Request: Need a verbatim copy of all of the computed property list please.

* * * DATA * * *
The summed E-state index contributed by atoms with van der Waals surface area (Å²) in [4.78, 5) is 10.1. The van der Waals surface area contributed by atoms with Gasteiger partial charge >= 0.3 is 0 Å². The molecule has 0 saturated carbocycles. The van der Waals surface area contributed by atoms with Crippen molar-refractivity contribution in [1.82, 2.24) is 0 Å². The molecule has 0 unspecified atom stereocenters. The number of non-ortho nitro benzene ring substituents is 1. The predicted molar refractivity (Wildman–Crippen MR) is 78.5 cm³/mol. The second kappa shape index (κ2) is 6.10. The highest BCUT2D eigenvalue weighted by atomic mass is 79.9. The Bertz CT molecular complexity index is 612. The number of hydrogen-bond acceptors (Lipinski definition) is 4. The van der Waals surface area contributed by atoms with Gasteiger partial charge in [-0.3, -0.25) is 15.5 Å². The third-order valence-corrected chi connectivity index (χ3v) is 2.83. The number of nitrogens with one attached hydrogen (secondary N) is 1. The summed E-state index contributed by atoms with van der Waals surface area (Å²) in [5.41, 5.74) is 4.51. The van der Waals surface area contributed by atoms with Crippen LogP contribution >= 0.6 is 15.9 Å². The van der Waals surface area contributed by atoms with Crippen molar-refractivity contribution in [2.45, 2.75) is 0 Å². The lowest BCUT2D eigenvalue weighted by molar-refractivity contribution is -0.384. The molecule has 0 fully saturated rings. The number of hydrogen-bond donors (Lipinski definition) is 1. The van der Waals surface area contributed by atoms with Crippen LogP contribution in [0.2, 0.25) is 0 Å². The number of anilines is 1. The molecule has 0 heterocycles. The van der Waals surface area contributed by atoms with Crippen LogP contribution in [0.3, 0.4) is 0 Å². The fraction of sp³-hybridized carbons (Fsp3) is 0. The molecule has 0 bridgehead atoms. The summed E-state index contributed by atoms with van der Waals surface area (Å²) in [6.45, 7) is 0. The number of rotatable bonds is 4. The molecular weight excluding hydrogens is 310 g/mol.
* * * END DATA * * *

The summed E-state index contributed by atoms with van der Waals surface area (Å²) in [4.78, 5) is 10.1. The van der Waals surface area contributed by atoms with Gasteiger partial charge >= 0.3 is 0 Å². The molecule has 0 saturated carbocycles. The van der Waals surface area contributed by atoms with Crippen molar-refractivity contribution in [1.82, 2.24) is 0 Å². The molecule has 0 unspecified atom stereocenters. The number of non-ortho nitro benzene ring substituents is 1. The predicted molar refractivity (Wildman–Crippen MR) is 78.5 cm³/mol. The second kappa shape index (κ2) is 6.10. The highest BCUT2D eigenvalue weighted by atomic mass is 79.9. The Bertz CT molecular complexity index is 612. The number of hydrogen-bond acceptors (Lipinski definition) is 4. The van der Waals surface area contributed by atoms with Gasteiger partial charge in [-0.3, -0.25) is 15.5 Å². The third-order valence-corrected chi connectivity index (χ3v) is 2.83. The number of nitrogens with one attached hydrogen (secondary N) is 1. The summed E-state index contributed by atoms with van der Waals surface area (Å²) in [5.41, 5.74) is 4.51. The van der Waals surface area contributed by atoms with Crippen LogP contribution >= 0.6 is 15.9 Å². The van der Waals surface area contributed by atoms with Crippen molar-refractivity contribution in [2.45, 2.75) is 0 Å². The lowest BCUT2D eigenvalue weighted by molar-refractivity contribution is -0.384. The molecule has 0 fully saturated rings. The number of hydrogen-bond donors (Lipinski definition) is 1. The van der Waals surface area contributed by atoms with Crippen LogP contribution in [0.2, 0.25) is 0 Å². The number of anilines is 1. The molecule has 0 heterocycles. The van der Waals surface area contributed by atoms with Crippen LogP contribution in [0.3, 0.4) is 0 Å². The fraction of sp³-hybridized carbons (Fsp3) is 0. The molecule has 0 bridgehead atoms. The summed E-state index contributed by atoms with van der Waals surface area (Å²) in [6.45, 7) is 0. The number of rotatable bonds is 4. The molecular weight excluding hydrogens is 310 g/mol.